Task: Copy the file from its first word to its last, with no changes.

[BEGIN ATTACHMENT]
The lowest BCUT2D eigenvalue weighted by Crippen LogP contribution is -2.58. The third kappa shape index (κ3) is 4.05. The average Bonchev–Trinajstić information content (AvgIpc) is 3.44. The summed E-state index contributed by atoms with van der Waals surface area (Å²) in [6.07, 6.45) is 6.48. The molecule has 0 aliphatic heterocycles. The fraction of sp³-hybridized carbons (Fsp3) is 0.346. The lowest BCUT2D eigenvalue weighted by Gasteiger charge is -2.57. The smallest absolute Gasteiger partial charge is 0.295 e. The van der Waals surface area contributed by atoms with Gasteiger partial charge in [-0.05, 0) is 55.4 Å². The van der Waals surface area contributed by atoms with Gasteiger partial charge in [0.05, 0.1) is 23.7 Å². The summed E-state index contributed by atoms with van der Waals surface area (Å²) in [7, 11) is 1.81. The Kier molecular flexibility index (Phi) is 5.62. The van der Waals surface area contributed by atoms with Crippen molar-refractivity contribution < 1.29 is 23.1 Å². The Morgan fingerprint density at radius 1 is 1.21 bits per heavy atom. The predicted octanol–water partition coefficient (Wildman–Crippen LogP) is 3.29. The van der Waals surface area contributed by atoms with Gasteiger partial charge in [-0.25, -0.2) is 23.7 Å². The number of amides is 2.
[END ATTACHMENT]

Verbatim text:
The lowest BCUT2D eigenvalue weighted by Crippen LogP contribution is -2.58. The third kappa shape index (κ3) is 4.05. The average Bonchev–Trinajstić information content (AvgIpc) is 3.44. The summed E-state index contributed by atoms with van der Waals surface area (Å²) in [6.07, 6.45) is 6.48. The molecule has 0 aliphatic heterocycles. The fraction of sp³-hybridized carbons (Fsp3) is 0.346. The lowest BCUT2D eigenvalue weighted by Gasteiger charge is -2.57. The smallest absolute Gasteiger partial charge is 0.295 e. The van der Waals surface area contributed by atoms with Gasteiger partial charge in [-0.05, 0) is 55.4 Å². The van der Waals surface area contributed by atoms with Gasteiger partial charge in [0.05, 0.1) is 23.7 Å². The summed E-state index contributed by atoms with van der Waals surface area (Å²) in [7, 11) is 1.81. The Kier molecular flexibility index (Phi) is 5.62. The van der Waals surface area contributed by atoms with Crippen molar-refractivity contribution < 1.29 is 23.1 Å². The Morgan fingerprint density at radius 1 is 1.21 bits per heavy atom. The predicted octanol–water partition coefficient (Wildman–Crippen LogP) is 3.29. The van der Waals surface area contributed by atoms with Gasteiger partial charge in [-0.25, -0.2) is 23.7 Å². The number of amides is 2.